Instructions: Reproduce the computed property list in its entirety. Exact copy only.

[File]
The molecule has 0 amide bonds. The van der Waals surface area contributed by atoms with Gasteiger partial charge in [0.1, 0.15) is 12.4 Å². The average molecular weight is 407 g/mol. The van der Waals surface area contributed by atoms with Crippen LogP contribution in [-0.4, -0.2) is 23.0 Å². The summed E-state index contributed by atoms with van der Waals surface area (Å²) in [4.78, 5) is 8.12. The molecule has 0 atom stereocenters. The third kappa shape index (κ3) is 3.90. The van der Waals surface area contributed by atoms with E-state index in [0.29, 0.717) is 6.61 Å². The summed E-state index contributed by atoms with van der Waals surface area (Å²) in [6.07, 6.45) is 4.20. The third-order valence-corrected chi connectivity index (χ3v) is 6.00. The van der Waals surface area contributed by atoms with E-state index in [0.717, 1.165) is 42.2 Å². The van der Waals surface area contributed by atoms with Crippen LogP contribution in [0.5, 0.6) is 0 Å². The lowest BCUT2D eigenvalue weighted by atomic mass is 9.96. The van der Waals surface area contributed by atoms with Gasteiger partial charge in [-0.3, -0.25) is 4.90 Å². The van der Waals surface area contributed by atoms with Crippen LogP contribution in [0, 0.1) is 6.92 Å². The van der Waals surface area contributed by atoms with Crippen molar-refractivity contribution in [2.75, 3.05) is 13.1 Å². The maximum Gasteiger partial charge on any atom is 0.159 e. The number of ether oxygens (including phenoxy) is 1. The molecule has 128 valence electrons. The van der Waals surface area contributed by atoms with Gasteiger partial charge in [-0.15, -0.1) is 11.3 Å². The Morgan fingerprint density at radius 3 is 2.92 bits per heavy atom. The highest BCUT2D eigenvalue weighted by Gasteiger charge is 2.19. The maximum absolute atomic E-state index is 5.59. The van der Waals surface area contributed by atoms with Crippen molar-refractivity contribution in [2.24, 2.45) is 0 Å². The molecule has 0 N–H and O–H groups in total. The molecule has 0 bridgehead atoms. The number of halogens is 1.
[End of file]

The molecule has 0 amide bonds. The van der Waals surface area contributed by atoms with Gasteiger partial charge in [0.1, 0.15) is 12.4 Å². The average molecular weight is 407 g/mol. The van der Waals surface area contributed by atoms with Crippen LogP contribution in [-0.4, -0.2) is 23.0 Å². The summed E-state index contributed by atoms with van der Waals surface area (Å²) in [4.78, 5) is 8.12. The molecule has 0 atom stereocenters. The third kappa shape index (κ3) is 3.90. The van der Waals surface area contributed by atoms with E-state index in [0.29, 0.717) is 6.61 Å². The summed E-state index contributed by atoms with van der Waals surface area (Å²) in [6.07, 6.45) is 4.20. The third-order valence-corrected chi connectivity index (χ3v) is 6.00. The van der Waals surface area contributed by atoms with E-state index in [0.717, 1.165) is 42.2 Å². The van der Waals surface area contributed by atoms with Crippen LogP contribution in [0.5, 0.6) is 0 Å². The lowest BCUT2D eigenvalue weighted by atomic mass is 9.96. The van der Waals surface area contributed by atoms with Gasteiger partial charge in [-0.3, -0.25) is 4.90 Å². The van der Waals surface area contributed by atoms with Crippen LogP contribution in [0, 0.1) is 6.92 Å². The van der Waals surface area contributed by atoms with Crippen molar-refractivity contribution in [2.75, 3.05) is 13.1 Å². The maximum Gasteiger partial charge on any atom is 0.159 e. The number of ether oxygens (including phenoxy) is 1. The molecule has 128 valence electrons. The van der Waals surface area contributed by atoms with Gasteiger partial charge in [-0.15, -0.1) is 11.3 Å². The Morgan fingerprint density at radius 3 is 2.92 bits per heavy atom. The highest BCUT2D eigenvalue weighted by Gasteiger charge is 2.19. The maximum absolute atomic E-state index is 5.59. The van der Waals surface area contributed by atoms with Crippen molar-refractivity contribution in [2.24, 2.45) is 0 Å². The molecule has 0 N–H and O–H groups in total. The molecule has 0 bridgehead atoms. The number of halogens is 1.